Austin, Texas, Nov. 28--In what some activists are calling the most important case involving reroductive rights in the state's history, the Texas Supreme Court will hear arguments Wednesday over whether low-income women are entitled to Medicaid-paid abortions.

The justices will take up a case filed in the mid-1990s by three abortion providers - the Routh Street Clinic and Fairmont Center in Dallas and Austin's Reproductive Services - that asserted that low- income women are being denied protection under Texas' Equal Rights Amendment.

Texas permits use of public funds to pay for abortions only in cases of rape, incest or when a pregnant woman's life is in danger. But the abortion providers who brought the lawsuit said public funds should also cover abortions that doctors deem medically necessary. "If a man who is eligible for Medicaid goes in for a medically necessary procedure, Medicaid pays for it," said Catherine Mauzy, an Austin lawyer representing the abortion providers. "To deny a medically necessary procedure for a woman is discriminatory on its face and prohibited under the Texas Constitution."

But abortion opponents said the term "medically necessary" can be broadly interpreted. A court ruling in the providers' favor would allow a raid on the state treasury by clinics that perform abortions for low-income women, they say. "This highly elastic legal term will be stretched to include elective abortions, including those for birth control, repeat abortions, partial-birth abortions and illnesses not requiring abortion," said Joe Pojman, executive director of Greater Austin Right to Life, who called the case "the most important ever" of its kind in Texas. "We do not believe that courts should force Texas taxpayers to fund thousands of elective abortions costing millions of dollars each year," he said.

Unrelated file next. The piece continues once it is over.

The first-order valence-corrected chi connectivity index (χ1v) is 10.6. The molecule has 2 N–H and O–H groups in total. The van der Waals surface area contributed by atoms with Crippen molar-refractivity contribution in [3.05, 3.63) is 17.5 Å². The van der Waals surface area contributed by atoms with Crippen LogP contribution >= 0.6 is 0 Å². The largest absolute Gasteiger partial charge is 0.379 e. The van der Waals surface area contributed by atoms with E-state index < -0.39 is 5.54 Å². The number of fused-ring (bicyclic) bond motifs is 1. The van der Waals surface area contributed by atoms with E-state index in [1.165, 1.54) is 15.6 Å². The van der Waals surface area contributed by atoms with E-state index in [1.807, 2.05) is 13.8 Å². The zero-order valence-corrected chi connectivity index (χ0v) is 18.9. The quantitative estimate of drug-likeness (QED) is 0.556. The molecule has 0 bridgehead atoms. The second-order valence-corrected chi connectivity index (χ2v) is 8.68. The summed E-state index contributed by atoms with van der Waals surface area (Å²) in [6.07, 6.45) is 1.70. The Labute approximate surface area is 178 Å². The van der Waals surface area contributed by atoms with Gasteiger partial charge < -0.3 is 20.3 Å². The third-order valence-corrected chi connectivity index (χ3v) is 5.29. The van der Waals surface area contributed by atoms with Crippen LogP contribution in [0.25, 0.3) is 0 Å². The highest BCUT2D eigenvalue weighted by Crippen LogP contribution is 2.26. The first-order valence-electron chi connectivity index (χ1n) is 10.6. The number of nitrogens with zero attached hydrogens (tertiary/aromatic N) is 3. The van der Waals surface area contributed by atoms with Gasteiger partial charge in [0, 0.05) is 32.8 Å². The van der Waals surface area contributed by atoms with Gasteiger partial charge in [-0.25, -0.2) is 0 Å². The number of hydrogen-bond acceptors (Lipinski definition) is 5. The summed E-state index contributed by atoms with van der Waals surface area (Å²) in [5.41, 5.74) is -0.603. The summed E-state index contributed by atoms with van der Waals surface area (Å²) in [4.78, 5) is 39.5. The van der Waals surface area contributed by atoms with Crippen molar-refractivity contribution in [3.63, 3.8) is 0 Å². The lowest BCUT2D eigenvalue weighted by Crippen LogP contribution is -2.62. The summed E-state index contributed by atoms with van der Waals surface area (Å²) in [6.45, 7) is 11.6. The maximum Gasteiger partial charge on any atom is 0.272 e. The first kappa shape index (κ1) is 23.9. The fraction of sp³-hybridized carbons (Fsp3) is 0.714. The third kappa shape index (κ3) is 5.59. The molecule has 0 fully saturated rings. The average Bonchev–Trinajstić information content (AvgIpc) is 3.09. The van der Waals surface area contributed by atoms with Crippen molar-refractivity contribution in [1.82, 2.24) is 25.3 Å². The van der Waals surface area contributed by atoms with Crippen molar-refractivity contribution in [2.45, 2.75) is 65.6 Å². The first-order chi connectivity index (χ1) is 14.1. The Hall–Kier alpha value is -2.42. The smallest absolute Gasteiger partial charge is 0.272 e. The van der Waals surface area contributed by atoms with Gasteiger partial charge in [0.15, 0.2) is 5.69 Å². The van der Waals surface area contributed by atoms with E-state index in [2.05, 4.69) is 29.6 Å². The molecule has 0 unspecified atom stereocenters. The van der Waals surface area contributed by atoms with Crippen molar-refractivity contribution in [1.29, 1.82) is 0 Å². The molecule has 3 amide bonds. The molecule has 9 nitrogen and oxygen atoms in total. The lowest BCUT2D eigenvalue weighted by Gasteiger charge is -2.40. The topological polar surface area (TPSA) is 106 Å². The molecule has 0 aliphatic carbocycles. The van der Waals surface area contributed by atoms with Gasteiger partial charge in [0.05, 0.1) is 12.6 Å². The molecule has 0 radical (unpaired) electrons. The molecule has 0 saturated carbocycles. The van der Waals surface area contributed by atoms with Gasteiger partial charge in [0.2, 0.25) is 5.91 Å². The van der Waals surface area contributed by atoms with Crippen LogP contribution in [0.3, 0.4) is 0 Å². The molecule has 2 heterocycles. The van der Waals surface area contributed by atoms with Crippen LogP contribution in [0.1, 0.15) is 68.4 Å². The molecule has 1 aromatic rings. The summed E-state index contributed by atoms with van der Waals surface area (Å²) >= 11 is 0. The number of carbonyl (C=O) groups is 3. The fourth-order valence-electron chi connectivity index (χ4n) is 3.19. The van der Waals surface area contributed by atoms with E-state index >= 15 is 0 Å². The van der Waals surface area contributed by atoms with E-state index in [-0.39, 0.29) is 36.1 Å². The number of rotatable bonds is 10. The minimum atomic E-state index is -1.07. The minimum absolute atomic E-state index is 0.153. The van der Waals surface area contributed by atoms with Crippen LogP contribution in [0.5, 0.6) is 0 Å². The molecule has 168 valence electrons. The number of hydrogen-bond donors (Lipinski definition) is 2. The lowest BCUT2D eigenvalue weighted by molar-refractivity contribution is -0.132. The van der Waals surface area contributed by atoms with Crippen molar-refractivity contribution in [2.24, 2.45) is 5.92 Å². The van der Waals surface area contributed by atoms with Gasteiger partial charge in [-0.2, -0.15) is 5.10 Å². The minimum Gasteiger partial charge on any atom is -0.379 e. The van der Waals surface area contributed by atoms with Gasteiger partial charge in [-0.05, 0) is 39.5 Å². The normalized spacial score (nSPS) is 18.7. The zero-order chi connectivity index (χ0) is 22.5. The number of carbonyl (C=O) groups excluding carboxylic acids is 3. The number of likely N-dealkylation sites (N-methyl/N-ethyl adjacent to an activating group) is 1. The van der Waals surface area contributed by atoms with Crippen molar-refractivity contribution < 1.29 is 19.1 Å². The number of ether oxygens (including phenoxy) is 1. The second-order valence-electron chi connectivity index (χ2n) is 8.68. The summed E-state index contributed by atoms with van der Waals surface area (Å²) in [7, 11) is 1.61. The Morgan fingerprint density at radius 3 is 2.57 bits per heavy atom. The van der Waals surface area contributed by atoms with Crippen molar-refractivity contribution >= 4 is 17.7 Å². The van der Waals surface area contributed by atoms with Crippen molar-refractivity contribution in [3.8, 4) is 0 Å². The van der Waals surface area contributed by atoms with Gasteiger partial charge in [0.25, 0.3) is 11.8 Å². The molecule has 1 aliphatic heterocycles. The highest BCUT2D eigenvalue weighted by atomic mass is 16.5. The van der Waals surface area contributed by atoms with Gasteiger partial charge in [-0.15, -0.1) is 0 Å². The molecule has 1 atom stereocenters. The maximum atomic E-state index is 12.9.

Fifteen states, including California, Massachusetts, Maryland and New Jersey, allow Medicaid funds to be used to pay for abortions. The case before Texas' highest civil court was first struck down by a Travis County trial court, but that decision was reversed in December by the state's 3rd Court of Appeals in Austin. The reversal came on a 2-1 vote with two Democratic judges siding against one Republican.

All eight justices on the Supreme Court are Republicans, although one seat remains vacant. The high court is not expected to reach a decision for several weeks.

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